US drug firm sued by 29 states
Twenty-nine US states yesterday charged Bristol-Myers Squibb with illegal efforts to block generic rivals to its top-selling breast cancer drug Taxol, according to court papers.
The lawsuit, spearheaded by Ohio, was filed in US District Court for the District of Columbia and charges Bristol-Myers with unfairly profiting from its monopoly over the cancer drug and depriving US consumers of less-expensive versions of the treatment, used primarily for ovarian and breast cancers.
"I find it particularly distasteful that Bristol is illegally profiting from a drug which only exists because taxpayers paid for its development in the first place. That's double-dipping at its worst," said Michigan Attorney General Ms Jennifer Granholm, one of the lawyers involved with the suit.
The active ingredient in Taxol was developed by the National Cancer Institute and rights were then granted to Bristol-Myers.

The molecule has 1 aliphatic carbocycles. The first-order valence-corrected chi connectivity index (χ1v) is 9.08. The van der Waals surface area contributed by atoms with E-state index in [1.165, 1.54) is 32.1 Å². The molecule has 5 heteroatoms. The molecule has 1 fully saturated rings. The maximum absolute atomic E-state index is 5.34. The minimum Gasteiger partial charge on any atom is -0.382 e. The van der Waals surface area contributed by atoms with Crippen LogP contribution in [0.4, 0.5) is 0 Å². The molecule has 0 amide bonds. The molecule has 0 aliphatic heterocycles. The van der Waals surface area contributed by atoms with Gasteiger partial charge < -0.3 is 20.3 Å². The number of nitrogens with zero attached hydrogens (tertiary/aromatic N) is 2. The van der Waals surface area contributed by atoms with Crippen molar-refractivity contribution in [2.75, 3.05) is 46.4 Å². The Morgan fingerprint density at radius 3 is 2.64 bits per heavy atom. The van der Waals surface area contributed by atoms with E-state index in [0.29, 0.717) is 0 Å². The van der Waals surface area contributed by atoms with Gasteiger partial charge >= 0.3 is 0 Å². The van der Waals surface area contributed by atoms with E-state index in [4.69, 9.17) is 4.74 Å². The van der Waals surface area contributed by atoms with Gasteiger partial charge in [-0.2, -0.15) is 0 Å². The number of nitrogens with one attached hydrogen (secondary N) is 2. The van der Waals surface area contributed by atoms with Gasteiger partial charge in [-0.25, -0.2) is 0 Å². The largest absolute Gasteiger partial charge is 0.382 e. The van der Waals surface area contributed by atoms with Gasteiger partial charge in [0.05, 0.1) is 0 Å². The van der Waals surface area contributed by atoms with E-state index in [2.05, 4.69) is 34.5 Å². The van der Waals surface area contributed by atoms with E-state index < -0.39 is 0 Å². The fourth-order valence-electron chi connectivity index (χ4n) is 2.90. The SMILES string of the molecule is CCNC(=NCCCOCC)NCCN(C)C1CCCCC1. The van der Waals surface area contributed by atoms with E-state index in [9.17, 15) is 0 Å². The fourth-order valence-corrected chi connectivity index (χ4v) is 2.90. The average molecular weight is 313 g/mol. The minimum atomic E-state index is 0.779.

The lawsuit alleges that cancer patients and healthcare providers were forced to pay significantly higher prices for Taxol even after Bristol-Myers's original US patent protection expired.
Bristol-Myers was not immediately able to comment.
The suit is the latest blow for embattled Bristol-Myers, already suffering from stiff generic competition on its other key drugs and a failure so far to bring new cancer drug Erbitux to market after a $2 billion (€2.12 billion) investment in Erbitux's developer, ImClone Systems.
Generic forms of the drug were approved by US regulators in September 2000 after protracted litigation between generic drugmaker IVAX and Bristol-Myers.
Since then, the drug, known chemically as paclitaxel, has experienced a sharp price decline, and Bristol-Myers has seen sales slump. - (Reuters)